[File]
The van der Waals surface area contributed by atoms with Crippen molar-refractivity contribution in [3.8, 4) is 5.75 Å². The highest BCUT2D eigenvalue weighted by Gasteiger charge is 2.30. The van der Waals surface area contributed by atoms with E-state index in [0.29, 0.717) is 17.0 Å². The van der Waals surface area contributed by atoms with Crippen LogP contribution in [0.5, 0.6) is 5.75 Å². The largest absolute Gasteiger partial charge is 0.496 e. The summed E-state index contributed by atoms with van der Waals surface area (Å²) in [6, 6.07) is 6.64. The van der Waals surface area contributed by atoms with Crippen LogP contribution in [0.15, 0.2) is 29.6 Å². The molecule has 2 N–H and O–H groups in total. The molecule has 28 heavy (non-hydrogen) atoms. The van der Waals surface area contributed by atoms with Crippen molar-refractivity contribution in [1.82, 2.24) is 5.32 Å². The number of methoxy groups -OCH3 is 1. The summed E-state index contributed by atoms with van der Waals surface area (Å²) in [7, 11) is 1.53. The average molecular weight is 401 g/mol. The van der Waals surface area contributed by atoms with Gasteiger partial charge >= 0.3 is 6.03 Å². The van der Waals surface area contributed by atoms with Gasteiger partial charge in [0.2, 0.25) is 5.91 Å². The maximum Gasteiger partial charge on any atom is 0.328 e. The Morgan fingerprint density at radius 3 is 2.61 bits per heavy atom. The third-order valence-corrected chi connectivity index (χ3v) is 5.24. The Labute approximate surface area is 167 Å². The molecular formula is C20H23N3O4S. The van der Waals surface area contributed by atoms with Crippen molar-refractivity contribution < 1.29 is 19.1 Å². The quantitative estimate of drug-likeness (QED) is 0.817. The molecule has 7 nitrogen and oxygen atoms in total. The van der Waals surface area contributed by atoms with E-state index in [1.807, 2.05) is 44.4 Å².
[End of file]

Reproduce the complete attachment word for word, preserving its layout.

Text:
The van der Waals surface area contributed by atoms with Crippen molar-refractivity contribution in [3.8, 4) is 5.75 Å². The highest BCUT2D eigenvalue weighted by Gasteiger charge is 2.30. The van der Waals surface area contributed by atoms with E-state index in [0.29, 0.717) is 17.0 Å². The van der Waals surface area contributed by atoms with Crippen LogP contribution in [0.5, 0.6) is 5.75 Å². The largest absolute Gasteiger partial charge is 0.496 e. The summed E-state index contributed by atoms with van der Waals surface area (Å²) in [6, 6.07) is 6.64. The van der Waals surface area contributed by atoms with Crippen LogP contribution in [0.15, 0.2) is 29.6 Å². The molecule has 2 N–H and O–H groups in total. The molecule has 28 heavy (non-hydrogen) atoms. The van der Waals surface area contributed by atoms with Crippen molar-refractivity contribution in [1.82, 2.24) is 5.32 Å². The number of methoxy groups -OCH3 is 1. The summed E-state index contributed by atoms with van der Waals surface area (Å²) in [7, 11) is 1.53. The average molecular weight is 401 g/mol. The van der Waals surface area contributed by atoms with Gasteiger partial charge >= 0.3 is 6.03 Å². The van der Waals surface area contributed by atoms with Gasteiger partial charge in [0.2, 0.25) is 5.91 Å². The maximum Gasteiger partial charge on any atom is 0.328 e. The Morgan fingerprint density at radius 3 is 2.61 bits per heavy atom. The third-order valence-corrected chi connectivity index (χ3v) is 5.24. The Labute approximate surface area is 167 Å². The molecular formula is C20H23N3O4S. The van der Waals surface area contributed by atoms with Crippen molar-refractivity contribution < 1.29 is 19.1 Å². The quantitative estimate of drug-likeness (QED) is 0.817. The molecule has 7 nitrogen and oxygen atoms in total. The van der Waals surface area contributed by atoms with E-state index in [1.807, 2.05) is 44.4 Å².